Notes:

1: Weatherproofing:
The EOS 1V and its digital siblings, the 1D and 1Ds, are equipped with gaskets at every conceivable opening. Lens mounts also have ring-shaped gaskets which match Canon’s line of weatherproofed L series lenses. You can’t safely go swimming with this gear, but the seals do keep out a lot of rain and dust.

2: Limit of AF sensors:
The f/8 limit makes the EOS 3 and 1V considerably more useful with long telephoto lenses and teleconverters than the EOS 1 and 1N. Long telephotos with TCs (slower than f/5.6) wouldn’t autofocus with the older models. The sensor limit of the cross sensors is the f-stop at which the high-precision autofocus sensors switch from cross sensor mode to linear sensor mode. (ie: the cross sensors in these cameras require fast lenses to work in high-precision mode)

The 3 and 1V have 45 autofocus sensors, all of which can detect horizontal and diagonal lines at normal precision when used with a lens of f/8 or faster. However they also have 7 cross sensors capable of high-precision focussing. Of this group of 7, the central sensor retains high precision down to f/4 or faster and the remaining 6 cross sensors require f/2.8 or faster for high precision.

The 1N’s single cross sensor required f/2.8 or faster lenses for high precision and reverts to normal precision linear sensing with slower lenses. The camera’s remaining four linear sensors require f/5.6 or faster.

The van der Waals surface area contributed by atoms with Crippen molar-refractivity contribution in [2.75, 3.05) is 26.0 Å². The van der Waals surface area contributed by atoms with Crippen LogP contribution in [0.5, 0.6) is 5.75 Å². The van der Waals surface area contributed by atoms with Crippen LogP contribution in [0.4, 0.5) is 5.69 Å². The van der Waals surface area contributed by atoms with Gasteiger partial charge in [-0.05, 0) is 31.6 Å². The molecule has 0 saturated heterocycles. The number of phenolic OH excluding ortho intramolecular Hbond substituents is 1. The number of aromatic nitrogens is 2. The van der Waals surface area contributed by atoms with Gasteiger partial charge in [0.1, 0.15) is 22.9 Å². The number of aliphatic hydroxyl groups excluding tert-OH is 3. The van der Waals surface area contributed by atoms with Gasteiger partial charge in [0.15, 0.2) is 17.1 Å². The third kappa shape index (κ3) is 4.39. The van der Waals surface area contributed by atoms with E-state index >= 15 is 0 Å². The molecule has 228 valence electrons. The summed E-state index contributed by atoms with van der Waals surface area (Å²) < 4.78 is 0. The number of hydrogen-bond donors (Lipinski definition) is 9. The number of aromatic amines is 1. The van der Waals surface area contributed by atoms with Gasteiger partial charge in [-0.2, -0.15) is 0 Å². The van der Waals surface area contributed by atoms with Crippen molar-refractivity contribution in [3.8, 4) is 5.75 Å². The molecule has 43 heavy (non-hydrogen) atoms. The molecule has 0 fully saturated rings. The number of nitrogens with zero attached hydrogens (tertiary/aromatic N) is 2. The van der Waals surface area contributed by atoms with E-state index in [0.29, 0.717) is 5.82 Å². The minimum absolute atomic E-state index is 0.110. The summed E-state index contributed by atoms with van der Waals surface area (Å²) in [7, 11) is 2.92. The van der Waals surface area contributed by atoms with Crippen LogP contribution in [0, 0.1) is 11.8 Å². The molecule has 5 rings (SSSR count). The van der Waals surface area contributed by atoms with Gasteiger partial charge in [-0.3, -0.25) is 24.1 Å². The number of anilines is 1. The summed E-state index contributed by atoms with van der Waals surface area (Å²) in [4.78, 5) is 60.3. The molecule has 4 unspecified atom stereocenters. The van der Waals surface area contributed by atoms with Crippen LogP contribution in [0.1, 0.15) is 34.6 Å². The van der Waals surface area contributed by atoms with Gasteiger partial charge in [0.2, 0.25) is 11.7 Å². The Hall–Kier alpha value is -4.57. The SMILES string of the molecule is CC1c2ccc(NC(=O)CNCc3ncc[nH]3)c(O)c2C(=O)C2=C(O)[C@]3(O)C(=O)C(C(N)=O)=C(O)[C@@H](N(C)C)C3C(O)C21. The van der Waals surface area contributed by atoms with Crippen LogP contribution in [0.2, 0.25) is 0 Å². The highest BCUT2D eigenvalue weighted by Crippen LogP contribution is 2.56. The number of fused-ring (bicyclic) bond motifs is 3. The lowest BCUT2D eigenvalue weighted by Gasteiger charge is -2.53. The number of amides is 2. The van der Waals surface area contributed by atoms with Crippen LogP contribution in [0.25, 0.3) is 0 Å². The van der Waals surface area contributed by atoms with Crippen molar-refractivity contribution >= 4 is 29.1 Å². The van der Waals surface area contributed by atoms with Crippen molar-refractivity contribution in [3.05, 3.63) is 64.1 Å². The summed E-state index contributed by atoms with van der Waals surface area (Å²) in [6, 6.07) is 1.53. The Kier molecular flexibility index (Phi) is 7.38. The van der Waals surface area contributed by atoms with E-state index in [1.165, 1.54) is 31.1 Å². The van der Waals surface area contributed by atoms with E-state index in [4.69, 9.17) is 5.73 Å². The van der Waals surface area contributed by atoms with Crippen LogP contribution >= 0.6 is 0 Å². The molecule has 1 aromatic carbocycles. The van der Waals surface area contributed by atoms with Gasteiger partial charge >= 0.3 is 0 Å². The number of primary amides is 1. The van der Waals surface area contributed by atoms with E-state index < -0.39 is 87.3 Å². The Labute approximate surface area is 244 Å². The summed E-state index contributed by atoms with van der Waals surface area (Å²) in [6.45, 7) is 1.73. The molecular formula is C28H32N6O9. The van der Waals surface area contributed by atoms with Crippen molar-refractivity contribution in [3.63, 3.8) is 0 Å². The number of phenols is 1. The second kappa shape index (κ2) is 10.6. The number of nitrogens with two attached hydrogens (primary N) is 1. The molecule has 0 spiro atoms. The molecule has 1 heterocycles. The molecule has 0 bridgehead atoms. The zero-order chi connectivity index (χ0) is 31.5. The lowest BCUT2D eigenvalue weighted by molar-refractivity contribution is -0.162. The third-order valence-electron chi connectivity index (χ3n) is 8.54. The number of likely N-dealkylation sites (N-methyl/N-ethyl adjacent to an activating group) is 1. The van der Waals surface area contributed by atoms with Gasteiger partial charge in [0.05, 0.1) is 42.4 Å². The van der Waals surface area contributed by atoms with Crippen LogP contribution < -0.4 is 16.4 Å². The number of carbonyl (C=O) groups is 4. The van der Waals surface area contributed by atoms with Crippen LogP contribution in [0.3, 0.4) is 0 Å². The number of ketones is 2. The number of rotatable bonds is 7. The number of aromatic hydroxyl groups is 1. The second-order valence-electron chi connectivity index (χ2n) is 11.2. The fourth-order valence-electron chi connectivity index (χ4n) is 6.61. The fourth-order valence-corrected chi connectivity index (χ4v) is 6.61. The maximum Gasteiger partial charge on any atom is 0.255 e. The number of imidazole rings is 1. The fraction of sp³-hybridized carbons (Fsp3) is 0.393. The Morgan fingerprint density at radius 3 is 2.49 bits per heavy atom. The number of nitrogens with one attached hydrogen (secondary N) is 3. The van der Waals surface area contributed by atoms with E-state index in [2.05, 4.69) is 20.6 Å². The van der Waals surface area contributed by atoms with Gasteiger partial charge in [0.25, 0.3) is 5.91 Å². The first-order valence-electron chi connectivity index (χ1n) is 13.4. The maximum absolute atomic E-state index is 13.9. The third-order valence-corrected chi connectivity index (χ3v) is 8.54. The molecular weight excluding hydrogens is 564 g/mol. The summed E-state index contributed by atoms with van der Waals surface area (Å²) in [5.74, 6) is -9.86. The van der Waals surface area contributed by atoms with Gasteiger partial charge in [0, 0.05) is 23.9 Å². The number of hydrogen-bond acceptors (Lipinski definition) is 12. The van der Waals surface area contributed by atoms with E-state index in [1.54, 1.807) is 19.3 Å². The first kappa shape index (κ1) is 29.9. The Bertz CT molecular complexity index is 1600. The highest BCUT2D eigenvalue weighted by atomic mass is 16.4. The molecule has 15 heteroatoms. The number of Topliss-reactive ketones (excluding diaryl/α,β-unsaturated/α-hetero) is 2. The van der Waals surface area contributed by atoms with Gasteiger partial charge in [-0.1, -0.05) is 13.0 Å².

The EOS 1’s single sensor was a cross sensor which provided high precision with f/2.8 or faster lenses and normal precision linear sensing with f/5.6 or faster lenses.

3: Dioptric correction:
Canon weren’t able to cram both 45 ECF-controlled focus points and dioptric correction into the EOS 3 and so left the latter out. If you want dioptric correction you must clip an add-on lens to the viewfinder. As for the EOS 1, there appears to be a conflict between the dioptric compensation levels listed in the manual (-3 to +1 dioptres) and on the Canon Camera Museum Web site (-2 to +2 dioptres). I understand the former is correct and that the Camera Museum site is in error.

4: Active mirror control:
The EOS 1V has an electromechanical system which actively reduces mirror bounce. This system also shortens the mirror blackout time.

5: FP flash:
It’s possible to have limited FP mode flash support added to the EOS 1N by means of an extremely expensive reprogramming of the firmware by Canon.

6: EOS 1 flash controls:
The EOS 1 lacks on-board controls for flash exposure compensation and second-curtain sync. So if you want either of these two features you need to use an external flash unit (eg: the 430EZ, 540EZ) which have pushbutton controls for them.

7: Personal functions:
The EOS 1V supports personal functions, which are user-configurable options - sort of extended custom functions. Personal functions require the EOS Link program (see below) to be set.

8: EOS Link:
The EOS 1V supports EOS Link, which is a Macintosh and Windows software package and USB cable combination that allows shooting data to be trasnferred from the camera to a personal computer. Shooting data includes information such as focal length, aperture, shutter speed, etc. EOS Link also lets the computer alter the camera’s personal functions. The 1V records film roll number information to the film leader (frame zero) so that individual rolls can be linked to recorded data.